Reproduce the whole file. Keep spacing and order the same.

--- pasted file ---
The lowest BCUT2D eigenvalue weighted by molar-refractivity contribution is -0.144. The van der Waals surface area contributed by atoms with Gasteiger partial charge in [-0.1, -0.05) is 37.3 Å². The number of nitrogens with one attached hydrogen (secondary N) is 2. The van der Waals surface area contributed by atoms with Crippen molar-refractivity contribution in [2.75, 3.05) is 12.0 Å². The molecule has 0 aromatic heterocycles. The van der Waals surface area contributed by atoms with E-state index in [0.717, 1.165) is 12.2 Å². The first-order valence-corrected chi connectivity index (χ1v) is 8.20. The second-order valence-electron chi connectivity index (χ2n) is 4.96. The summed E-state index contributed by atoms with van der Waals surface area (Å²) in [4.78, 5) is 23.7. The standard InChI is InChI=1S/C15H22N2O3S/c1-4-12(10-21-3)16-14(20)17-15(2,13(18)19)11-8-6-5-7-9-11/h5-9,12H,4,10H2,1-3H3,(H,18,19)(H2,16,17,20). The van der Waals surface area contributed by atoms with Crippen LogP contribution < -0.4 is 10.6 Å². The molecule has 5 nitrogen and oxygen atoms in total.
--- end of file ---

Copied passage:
The lowest BCUT2D eigenvalue weighted by molar-refractivity contribution is -0.144. The van der Waals surface area contributed by atoms with Gasteiger partial charge in [-0.1, -0.05) is 37.3 Å². The number of nitrogens with one attached hydrogen (secondary N) is 2. The van der Waals surface area contributed by atoms with Crippen molar-refractivity contribution in [2.75, 3.05) is 12.0 Å². The molecule has 0 aromatic heterocycles. The van der Waals surface area contributed by atoms with E-state index in [0.717, 1.165) is 12.2 Å². The first-order valence-corrected chi connectivity index (χ1v) is 8.20. The second-order valence-electron chi connectivity index (χ2n) is 4.96. The summed E-state index contributed by atoms with van der Waals surface area (Å²) in [4.78, 5) is 23.7. The standard InChI is InChI=1S/C15H22N2O3S/c1-4-12(10-21-3)16-14(20)17-15(2,13(18)19)11-8-6-5-7-9-11/h5-9,12H,4,10H2,1-3H3,(H,18,19)(H2,16,17,20). The van der Waals surface area contributed by atoms with Crippen LogP contribution < -0.4 is 10.6 Å². The molecule has 5 nitrogen and oxygen atoms in total.